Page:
Take the 2-minute tour ×
Stack Overflow is a question and answer site for professional and enthusiast programmers. It's 100% free, no registration required.

I'm trying to write a simple (stand alone) C# extension method to do a Fade-In of a generic WPF UIElement, but the solutions (and code samples) that I found all contain a large number of moving parts (like setting up a story, etc...)

For reference here is an example of the type of API method I would like to create. This code will rotate an UIElement according to the values provided (fromValue, toValue, duration and loop)

public static T rotate<T>(this T uiElement, double fromValue, double toValue, int durationInSeconds, bool loopAnimation)
    where T : UIElement
{
    return (T)uiElement.wpfInvoke(
            ()=>{
                    DoubleAnimation doubleAnimation = new DoubleAnimation(fromValue, toValue, new Duration(TimeSpan.FromSeconds(durationInSeconds)));
                    RotateTransform rotateTransform = new RotateTransform(); 
                    uiElement.RenderTransform = rotateTransform;
                    uiElement.RenderTransformOrigin = new System.Windows.Point(0.5, 0.5);  
                    if (loopAnimation)
                        doubleAnimation.RepeatBehavior = RepeatBehavior.Forever;
                    rotateTransform.BeginAnimation(RotateTransform.AngleProperty, doubleAnimation);
                    return uiElement;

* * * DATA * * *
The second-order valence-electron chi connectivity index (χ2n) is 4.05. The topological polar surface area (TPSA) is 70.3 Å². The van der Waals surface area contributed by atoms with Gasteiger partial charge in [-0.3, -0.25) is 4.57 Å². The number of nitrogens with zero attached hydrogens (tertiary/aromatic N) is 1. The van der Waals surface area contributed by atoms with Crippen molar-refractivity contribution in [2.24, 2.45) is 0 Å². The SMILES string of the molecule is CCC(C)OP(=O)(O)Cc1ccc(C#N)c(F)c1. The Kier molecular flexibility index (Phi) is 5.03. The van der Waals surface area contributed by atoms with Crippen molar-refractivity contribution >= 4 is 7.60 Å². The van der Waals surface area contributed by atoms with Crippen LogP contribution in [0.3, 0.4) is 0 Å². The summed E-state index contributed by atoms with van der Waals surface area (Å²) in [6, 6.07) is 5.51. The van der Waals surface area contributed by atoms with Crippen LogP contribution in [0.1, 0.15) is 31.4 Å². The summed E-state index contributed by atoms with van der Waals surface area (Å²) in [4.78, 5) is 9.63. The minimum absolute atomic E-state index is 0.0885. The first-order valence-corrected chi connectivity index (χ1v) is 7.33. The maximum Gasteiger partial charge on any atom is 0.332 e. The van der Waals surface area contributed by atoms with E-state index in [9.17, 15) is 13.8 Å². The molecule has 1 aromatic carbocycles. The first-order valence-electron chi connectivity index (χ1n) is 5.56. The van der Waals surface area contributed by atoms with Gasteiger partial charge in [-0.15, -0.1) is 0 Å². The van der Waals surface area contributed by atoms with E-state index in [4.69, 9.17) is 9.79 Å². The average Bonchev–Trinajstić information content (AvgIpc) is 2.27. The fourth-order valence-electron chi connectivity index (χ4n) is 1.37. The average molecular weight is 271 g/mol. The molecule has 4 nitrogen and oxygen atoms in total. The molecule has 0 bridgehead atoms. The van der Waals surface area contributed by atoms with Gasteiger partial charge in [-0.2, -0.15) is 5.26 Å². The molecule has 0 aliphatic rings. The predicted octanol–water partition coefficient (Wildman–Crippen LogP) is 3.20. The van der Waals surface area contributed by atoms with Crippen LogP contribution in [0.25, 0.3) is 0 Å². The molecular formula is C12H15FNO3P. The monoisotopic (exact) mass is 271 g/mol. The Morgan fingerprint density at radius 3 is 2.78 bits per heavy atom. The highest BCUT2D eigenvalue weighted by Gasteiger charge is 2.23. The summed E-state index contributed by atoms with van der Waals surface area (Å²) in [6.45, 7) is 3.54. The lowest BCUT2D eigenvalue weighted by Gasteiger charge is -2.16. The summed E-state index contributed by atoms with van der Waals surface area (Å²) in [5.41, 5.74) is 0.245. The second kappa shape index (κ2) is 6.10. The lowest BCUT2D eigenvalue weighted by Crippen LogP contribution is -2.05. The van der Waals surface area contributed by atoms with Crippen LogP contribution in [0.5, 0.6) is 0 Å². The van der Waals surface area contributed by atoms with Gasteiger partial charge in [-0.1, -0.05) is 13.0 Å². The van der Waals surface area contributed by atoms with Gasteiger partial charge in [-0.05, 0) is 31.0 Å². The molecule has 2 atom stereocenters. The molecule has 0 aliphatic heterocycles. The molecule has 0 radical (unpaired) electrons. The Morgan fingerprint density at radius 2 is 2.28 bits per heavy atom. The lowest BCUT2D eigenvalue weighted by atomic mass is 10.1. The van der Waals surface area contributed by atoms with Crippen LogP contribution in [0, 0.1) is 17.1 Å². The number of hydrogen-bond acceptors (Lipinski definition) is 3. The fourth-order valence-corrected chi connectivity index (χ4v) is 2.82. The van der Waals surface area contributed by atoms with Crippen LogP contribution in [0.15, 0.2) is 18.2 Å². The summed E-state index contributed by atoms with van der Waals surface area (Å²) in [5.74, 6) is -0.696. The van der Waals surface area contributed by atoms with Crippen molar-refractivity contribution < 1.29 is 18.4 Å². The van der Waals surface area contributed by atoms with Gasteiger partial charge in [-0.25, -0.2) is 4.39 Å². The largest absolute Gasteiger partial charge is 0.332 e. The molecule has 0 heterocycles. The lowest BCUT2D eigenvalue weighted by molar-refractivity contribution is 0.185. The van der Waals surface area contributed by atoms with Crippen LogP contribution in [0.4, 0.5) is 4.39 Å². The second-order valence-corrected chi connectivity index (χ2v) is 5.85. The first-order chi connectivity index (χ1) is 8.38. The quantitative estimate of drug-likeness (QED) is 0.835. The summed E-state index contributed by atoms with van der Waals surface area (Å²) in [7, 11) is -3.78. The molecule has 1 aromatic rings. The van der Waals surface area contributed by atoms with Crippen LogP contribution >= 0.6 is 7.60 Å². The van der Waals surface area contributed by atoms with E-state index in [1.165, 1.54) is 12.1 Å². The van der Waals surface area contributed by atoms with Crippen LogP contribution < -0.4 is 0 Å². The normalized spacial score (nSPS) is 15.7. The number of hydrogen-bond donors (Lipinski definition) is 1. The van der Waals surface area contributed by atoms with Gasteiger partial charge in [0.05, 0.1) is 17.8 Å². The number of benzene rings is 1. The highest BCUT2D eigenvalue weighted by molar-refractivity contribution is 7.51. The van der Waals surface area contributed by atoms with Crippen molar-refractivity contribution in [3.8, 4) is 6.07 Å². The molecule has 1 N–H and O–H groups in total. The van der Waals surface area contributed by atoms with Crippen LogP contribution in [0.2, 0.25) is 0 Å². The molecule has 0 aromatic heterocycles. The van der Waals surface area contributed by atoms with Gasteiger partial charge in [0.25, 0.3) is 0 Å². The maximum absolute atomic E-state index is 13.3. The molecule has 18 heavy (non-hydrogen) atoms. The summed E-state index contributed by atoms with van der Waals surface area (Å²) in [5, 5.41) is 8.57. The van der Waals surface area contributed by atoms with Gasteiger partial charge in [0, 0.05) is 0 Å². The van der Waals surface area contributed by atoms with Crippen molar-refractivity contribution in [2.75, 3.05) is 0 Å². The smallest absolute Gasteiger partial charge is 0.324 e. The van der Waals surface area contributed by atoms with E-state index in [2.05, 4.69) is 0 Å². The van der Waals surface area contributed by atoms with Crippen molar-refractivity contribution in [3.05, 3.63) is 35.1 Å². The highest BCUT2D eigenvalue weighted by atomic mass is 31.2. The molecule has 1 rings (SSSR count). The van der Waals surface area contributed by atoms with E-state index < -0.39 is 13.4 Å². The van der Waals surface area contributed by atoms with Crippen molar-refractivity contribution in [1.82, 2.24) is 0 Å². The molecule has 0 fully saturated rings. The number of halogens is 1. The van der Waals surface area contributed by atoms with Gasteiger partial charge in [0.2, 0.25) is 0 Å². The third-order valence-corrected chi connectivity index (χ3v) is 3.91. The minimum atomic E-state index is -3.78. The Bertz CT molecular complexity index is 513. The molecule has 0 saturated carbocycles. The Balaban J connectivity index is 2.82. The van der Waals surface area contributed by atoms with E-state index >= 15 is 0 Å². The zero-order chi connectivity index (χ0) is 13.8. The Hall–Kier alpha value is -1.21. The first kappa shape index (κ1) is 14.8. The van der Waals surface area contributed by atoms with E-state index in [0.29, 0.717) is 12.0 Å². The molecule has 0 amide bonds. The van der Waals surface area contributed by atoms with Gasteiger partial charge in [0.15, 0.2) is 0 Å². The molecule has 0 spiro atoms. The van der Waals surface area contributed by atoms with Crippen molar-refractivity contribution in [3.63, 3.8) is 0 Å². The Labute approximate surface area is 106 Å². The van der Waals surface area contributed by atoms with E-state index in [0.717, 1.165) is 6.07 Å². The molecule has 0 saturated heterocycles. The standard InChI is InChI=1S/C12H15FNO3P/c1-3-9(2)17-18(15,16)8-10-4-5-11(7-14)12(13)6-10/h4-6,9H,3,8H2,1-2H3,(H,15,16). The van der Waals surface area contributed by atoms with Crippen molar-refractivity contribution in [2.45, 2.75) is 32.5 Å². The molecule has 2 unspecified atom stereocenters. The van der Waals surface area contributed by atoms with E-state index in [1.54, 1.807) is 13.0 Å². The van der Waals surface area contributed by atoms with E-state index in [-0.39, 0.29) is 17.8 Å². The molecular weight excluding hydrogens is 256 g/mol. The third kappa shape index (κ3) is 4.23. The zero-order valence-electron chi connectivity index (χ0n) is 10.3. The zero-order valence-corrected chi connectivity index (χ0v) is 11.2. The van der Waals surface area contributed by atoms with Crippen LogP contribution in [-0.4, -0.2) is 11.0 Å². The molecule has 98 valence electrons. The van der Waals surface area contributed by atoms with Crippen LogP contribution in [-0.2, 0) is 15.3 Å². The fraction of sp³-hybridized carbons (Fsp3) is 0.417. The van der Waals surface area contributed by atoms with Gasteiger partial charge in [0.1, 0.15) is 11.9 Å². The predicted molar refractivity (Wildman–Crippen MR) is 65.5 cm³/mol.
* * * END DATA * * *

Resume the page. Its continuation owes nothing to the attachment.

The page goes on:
});
}
share|improve this question
add comment

2 Answers

up vote 2 down vote accepted

Sounds like you're looking for something like this:

public static T FadeIn<T>(this T uiElement, int durationInSeconds)
{
  return uiElement.FadeFromTo(0, 1, durationInSeconds, false);
}
public static T FadeOut<T>(this T uiElement, int durationInSeconds)
{
  return uiElement.FadeFromTo(1, 0, durationInSeconds, false);
}

public static T FadeFromTo<T>(this T uiElement,
                              double fromOpacity, double toOpacity,
                              int durationInSeconds, bool loopAnimation)
where T : UIElement
{
  return (T)uiElement.wpfInvoke(()=>
  {
    var doubleAnimation =
      new DoubleAnimation(fromOpacity, toOpacity,
                          new Duration(TimeSpan.FromSeconds(durationInSeconds)));
    if(loopAnimation)
      doubleAnimation.RepeatBehavior = RepeatBehavior.Forever;
    uiElement.BeginAnimation(UIElement.OpacityProperty, doubleAnimation);
    return uiElement;
   });
}
share|improve this answer
    
Sweet, thanks I knew that there should be an easier way :) I works ok, except when I try to run one after the other (but I think that that might be some threading issue) –  Dinis Cruz Jun 16 '10 at 16:33
    
It is not a threading issue. Perhaps you are looking for Compose behavior. If so, pass HandoffBehavior.Compose as a third argument to BeginAnimation. On the other hand, perhaps you want to animate from the current value, in which case you should leave the default HandoffBehavior alone (it defaults to SnapshotAndReplace) but pass in null for "fromOpacity" in FadeIn and FadeOut. Note: To accept nulls, FadeFromTo needs to take arguments of type double? and construct the DoubleAnimation thusly: new DoubleAnimation { From = fromOpacity, To=toOpacity, Duration = ... }; –  Ray Burns Jun 16 '10 at 16:55
add comment

Here is the solution for the Grid.

Where the Grid is **<Grid Name="RootGrid" Opacity="0">**

 this.Dispatcher.Invoke(DispatcherPriority.Background, new Action(() =>
            {
                var doubleAnimation = new DoubleAnimation(0, 1, new Duration(TimeSpan.FromSeconds(5)));
                RootGrid.BeginAnimation(UIElement.OpacityProperty, doubleAnimation);
            }));
share|improve this answer
add comment

Your Answer

 
discard

By posting your answer, you agree to the privacy policy and terms of service.

Not the answer you're looking for? Browse other questions tagged or ask your own question.